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Format: Format Kindle
REVISED 09-15-14: "A Journey to the Center of the Earth" is terrific, and while Verne wrote a surprisingly large number of truly wonderful, innovative, and imaginative novels, this is among the very best of them (alongside the equally great "20,000 Leagues Under the Sea," "The Mysterious Island," and "Around the World in 80 Days"). Of course, being written in the 1800's, it has a slower, old-fashioned style and pacing which might not initially be to everyone's liking. But if you give it a chance, and allow it to begin working its magic, you should greatly enjoy it.
Although this current Open Road translation is quite sound, such is not the case with many other editions offered for sale in the Kindle Store. Sadly, "Journey..." is often still widely presented in a very poor "translation" that was actually a deliberate rewrite and definitely NOT an honest or true translation; the general plot may be ROUGHLY similar, but characters' names are totally changed, dialogue is invented, and description differs -- to the extent that Verne scholar William Butcher labels that version "atrocious." It is an outright counterfeit because, although it bears Verne's name, it is NOT what he wrote. Incredibly, THAT version WAS the one originally and erroneously used here, but to its credit the publisher, Open Road, when informed of this error, replaced the false version with this real one -- so well deserved kudos to them for doing so.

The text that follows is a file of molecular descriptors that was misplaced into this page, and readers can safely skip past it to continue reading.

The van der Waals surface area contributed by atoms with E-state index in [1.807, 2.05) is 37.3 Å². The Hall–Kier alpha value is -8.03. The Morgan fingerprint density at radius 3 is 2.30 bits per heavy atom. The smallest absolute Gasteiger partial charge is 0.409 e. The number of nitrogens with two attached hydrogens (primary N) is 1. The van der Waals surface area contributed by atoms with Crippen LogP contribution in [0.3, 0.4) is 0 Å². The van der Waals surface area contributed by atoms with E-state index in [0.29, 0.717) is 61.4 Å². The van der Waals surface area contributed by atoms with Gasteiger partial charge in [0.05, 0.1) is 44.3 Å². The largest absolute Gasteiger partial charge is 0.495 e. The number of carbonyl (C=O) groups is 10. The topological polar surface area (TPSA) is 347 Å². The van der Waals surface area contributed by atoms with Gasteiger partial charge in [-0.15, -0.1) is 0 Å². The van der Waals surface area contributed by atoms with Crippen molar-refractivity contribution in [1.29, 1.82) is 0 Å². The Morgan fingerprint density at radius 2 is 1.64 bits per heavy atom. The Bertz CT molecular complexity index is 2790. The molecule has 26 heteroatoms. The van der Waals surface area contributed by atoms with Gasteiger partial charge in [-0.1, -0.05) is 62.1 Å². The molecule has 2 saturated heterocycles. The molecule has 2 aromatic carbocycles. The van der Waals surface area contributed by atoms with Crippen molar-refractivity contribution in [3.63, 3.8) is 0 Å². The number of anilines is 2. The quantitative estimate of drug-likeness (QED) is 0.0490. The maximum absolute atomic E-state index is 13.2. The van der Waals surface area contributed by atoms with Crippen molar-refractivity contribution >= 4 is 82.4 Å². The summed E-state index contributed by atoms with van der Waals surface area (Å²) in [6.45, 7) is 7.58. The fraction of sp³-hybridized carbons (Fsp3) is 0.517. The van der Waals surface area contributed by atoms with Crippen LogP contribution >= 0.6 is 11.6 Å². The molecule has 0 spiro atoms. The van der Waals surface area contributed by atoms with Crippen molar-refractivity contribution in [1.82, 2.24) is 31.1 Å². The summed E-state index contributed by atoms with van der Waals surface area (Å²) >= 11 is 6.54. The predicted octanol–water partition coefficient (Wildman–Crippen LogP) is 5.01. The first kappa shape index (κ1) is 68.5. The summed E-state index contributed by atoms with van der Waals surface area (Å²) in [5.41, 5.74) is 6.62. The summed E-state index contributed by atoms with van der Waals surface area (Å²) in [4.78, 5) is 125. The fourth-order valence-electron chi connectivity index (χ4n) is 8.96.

The real version has as its two main characters Professor Liedenbrock and Axel; the false version features Professor Hardwigg and Harry. If any version you ever read refers to Hardwigg and Harry, you have the bogus version. This Open Road edition is now soundly translated and attractively formatted; it is well worth its low price. Frederick Amadeus Malleson's classic (and quite excellent) translation (which I believe this to be, though he is not credited) may also be had as a public domain freebie in the Kindle Store by searching under "Voyage au centre de la terre. English." (The other, English-title public domain freebie is the bogus one.) An excellent new translation by Robert Baldick (Penguin) and another by the aforementioned Verne scholar, William Butcher (Oxford) are also available, but since these last two are still copyrighted, they are priced accordingly. But no matter which edition you eventually decide to read, always be certain to give it the Liedenbrock/Axel (REAL VERSION) vs. Hardwigg/Harry (BOGUS VERSION) test to be certain you are reading (in English) the story as Verne actually wrote it (in French).
ADDENDUM: Many people have read and undoubtedly enjoyed the bogus Hardwigg version, because for years it was the only version popularly available; when the old James Mason/Pat Boone/Arlene Dahl movie came out, that was the version reprinted as a Pocket Book paperback movie tie-in. To those folks, reading this authentic version for the first time will be a different and, hopefully, enjoyable experience (even if, perhaps, a slightly disconcerting one, since it will not be as they remembered it).